I am biased because I love scones. And I can't seem to get enough grapefruit or citrus lately so these are a win/win as far as I'm concerned. But I think even non-scone folks will appreciate the oat-strewn dough, subtle citrus bite, and warm notes of ginger and honey you'll find in this recipe. Moistened with a heap of Greek yogurt, this is your new winter go-to scone.
There are many different types of scones out there. First, there are cream scones that rely on cream or milk to soften and join the dry ingredients. Then there are the always-reliable (and my personal favorite) butter scones which call for working bits of butter into the dry ingredients for a super flaky breakfast treat. And then there are all of the scone recipes that fall somewhere in between. This is one such scone. It has a healthy portion of unsalted butter so it's pleasantly flaky, but also a good scoop of Greek yogurt which adds extra moisture and loosens up the crumb.
What I love about this recipe, besides the chunks of juicy grapefruit, is the blend of flours. If you've yet to use oat flour, it has a really nice, mild sweetness that works well in muffin and scone recipes. To use it for the entire recipe would result in a clunkier scone, but here, the percentage of all-purpose and oat flour here makes it pretty close to perfect. Like with most scones and pastry, the trick is to work quickly so as not to let the butter get too warm. Also, when you're finished mixing the dough you may find it to be on on the wet side; that's okay. Use flour liberally when you're shaping and cutting them, and you'll be just fine.
Because they contain juicy bits of citrus, these scones run the risk of burning on the bottoms if you're not careful. The juice from the grapefruit, if handled too forcefully when forming and cutting, can drip to the bottom of each scone and burn, so do be careful when handling. These are best the day they're baked. If your family isn't going to finish all six, feel free to freeze them in an air-tight container to enjoy later, but they won't be nearly as crumbly and firm the following day.
Honeyed Grapefruit Oat Scones
Makes 6 scones
1 cup all-purpose flour 3/4 cups oat flour 1 cup old-fashioned rolled oats 1/4 cup granulated sugar + more to sprinkle on top 1 teaspoon baking powder 1/2 teaspoon baking soda 1/4 teaspoon ginger powder 1/2 teaspoon salt 1 Ruby Red grapefruit, zested and segmented (see below) 1 tablespoon orange zest 8 ounces (1 stick) cold unsalted butter, sliced into 1/2-inch cubes 3/4 cup plain Greek yogurt 3 tablespoons honey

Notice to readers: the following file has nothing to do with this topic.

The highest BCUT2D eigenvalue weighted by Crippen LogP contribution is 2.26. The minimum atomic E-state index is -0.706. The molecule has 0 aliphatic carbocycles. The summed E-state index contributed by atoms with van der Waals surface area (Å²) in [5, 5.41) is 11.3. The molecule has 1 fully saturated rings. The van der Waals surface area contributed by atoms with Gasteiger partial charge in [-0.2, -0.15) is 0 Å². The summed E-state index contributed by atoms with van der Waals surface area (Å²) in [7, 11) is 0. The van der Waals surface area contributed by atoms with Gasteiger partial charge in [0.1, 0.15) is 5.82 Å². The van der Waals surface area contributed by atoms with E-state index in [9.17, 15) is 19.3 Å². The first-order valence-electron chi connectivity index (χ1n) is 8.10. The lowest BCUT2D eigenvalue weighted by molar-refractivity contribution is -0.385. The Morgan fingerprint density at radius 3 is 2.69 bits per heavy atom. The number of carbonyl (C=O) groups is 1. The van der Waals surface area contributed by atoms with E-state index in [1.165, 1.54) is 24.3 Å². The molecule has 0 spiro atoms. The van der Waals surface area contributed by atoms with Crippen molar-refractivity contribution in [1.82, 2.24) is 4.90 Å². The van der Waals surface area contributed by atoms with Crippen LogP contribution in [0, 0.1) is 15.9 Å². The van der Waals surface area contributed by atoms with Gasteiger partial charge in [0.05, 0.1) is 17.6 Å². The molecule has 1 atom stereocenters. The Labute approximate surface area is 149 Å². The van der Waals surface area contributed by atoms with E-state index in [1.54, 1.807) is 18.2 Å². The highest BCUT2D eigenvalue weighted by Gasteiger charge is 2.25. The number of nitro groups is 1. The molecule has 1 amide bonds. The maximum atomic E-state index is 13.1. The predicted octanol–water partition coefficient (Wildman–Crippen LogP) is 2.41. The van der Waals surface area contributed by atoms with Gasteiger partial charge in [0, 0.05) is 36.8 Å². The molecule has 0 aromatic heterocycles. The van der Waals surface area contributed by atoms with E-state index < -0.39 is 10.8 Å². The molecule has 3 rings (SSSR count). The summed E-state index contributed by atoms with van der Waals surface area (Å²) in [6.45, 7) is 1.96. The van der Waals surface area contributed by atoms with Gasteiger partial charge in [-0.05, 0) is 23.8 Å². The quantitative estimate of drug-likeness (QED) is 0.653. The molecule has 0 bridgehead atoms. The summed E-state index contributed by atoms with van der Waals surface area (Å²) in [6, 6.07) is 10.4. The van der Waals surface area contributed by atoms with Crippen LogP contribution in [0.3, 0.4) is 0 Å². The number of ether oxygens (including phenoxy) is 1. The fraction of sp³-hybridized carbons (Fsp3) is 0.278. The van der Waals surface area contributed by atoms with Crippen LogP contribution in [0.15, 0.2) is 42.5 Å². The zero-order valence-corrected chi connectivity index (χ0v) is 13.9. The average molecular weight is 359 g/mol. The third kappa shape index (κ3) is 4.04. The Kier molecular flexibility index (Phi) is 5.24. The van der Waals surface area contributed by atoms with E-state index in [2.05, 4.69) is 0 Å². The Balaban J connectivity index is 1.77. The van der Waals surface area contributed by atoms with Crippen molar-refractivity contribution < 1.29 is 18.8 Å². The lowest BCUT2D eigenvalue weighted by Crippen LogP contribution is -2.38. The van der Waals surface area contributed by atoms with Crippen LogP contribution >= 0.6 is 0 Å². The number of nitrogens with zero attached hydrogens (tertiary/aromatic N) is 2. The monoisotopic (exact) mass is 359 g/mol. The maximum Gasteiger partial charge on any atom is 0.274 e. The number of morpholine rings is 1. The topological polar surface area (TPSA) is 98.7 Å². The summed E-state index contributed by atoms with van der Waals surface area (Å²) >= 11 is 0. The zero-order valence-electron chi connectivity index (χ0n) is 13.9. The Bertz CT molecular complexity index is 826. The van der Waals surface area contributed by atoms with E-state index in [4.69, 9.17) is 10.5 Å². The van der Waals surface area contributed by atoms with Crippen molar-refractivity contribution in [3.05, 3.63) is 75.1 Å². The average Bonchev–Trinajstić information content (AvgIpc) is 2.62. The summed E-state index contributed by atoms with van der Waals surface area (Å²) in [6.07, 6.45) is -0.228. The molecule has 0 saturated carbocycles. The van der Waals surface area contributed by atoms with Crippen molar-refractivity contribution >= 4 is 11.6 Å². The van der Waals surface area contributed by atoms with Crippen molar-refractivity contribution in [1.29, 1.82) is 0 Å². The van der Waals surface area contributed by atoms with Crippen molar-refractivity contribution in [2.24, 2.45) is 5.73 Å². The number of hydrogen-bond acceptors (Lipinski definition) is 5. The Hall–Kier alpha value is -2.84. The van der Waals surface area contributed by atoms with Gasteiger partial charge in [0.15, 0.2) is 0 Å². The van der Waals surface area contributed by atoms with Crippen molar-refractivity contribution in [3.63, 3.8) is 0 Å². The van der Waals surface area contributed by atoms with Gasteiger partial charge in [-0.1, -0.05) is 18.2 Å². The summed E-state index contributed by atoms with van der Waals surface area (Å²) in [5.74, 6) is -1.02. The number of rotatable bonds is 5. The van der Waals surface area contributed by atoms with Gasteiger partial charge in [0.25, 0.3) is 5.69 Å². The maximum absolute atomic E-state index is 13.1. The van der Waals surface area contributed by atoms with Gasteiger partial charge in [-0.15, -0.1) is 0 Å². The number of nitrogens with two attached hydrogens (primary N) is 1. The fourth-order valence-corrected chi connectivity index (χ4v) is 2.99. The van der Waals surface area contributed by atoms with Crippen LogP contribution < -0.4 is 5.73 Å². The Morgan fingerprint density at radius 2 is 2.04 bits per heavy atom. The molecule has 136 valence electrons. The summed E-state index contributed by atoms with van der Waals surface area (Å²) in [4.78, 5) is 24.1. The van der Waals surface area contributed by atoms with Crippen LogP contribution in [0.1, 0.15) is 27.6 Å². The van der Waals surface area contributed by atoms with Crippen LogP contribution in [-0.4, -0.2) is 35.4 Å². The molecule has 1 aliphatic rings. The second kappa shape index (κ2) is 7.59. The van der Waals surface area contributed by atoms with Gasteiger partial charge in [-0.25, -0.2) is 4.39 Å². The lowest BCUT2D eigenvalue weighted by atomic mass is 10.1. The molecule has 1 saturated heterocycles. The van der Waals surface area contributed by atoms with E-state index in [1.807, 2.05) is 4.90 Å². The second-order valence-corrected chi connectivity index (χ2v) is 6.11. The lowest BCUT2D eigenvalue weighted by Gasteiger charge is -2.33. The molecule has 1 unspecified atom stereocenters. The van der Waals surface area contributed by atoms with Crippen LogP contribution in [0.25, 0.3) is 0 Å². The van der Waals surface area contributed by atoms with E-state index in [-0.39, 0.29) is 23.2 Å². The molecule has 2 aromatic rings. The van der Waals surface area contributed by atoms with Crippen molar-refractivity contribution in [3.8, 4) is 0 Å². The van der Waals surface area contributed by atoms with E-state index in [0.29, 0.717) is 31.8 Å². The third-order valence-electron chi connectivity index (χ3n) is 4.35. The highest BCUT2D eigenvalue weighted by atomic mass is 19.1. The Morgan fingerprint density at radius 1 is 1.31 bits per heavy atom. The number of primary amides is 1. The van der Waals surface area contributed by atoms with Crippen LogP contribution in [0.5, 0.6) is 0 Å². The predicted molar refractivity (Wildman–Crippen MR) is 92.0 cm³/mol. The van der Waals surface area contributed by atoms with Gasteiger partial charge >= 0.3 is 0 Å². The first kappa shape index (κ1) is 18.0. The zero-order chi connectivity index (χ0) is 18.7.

Preheat the oven to 400°F and place a rack in the center of the oven. Line a baking sheet with parchment paper and set aside.
In a medium bowl, whisk together the flours, oats, sugar, baking powder, baking soda, ginger, and salt. Toss the grapefruit zest and orange zest with the dry ingredients.
Add the cubed butter to the dry ingredients. Using your fingers, rub or cut the butter into the flour mixture until it resembles small, coarse peas. Work quickly so the butter doesn't warm too much. Add the yogurt and honey, and toss everything together with a fork or your hands until all of the dry ingredients are moistened.
Add the grapefruit pieces last. Quickly and gently envelope them into the scone mixture. You don't want the grapefruit chunks to become smashed or release much juice as that will alter the texture of your scones.
Turn the scone dough out onto a lightly floured surface. Form into an 8-inch circle, about 1-inch thick. Cut the dough into six triangles using a knife. Place the triangles on the prepared baking sheet and sprinkle the tops with sugar.
Bake for 18-20 minutes, or until golden brown on top and firm but soft in the center. Cool for 15 minutes before serving.
• How To Segment the Grapefruit: Slice off the bottom and top of the grapefruit and use a sharp knife to cut away the peel and white pith. Slice in between the white skin segments to release the wedges of fruit. Chop each segment in half and set aside. If you've never sliced a grapefruit, see this quick video tutorial.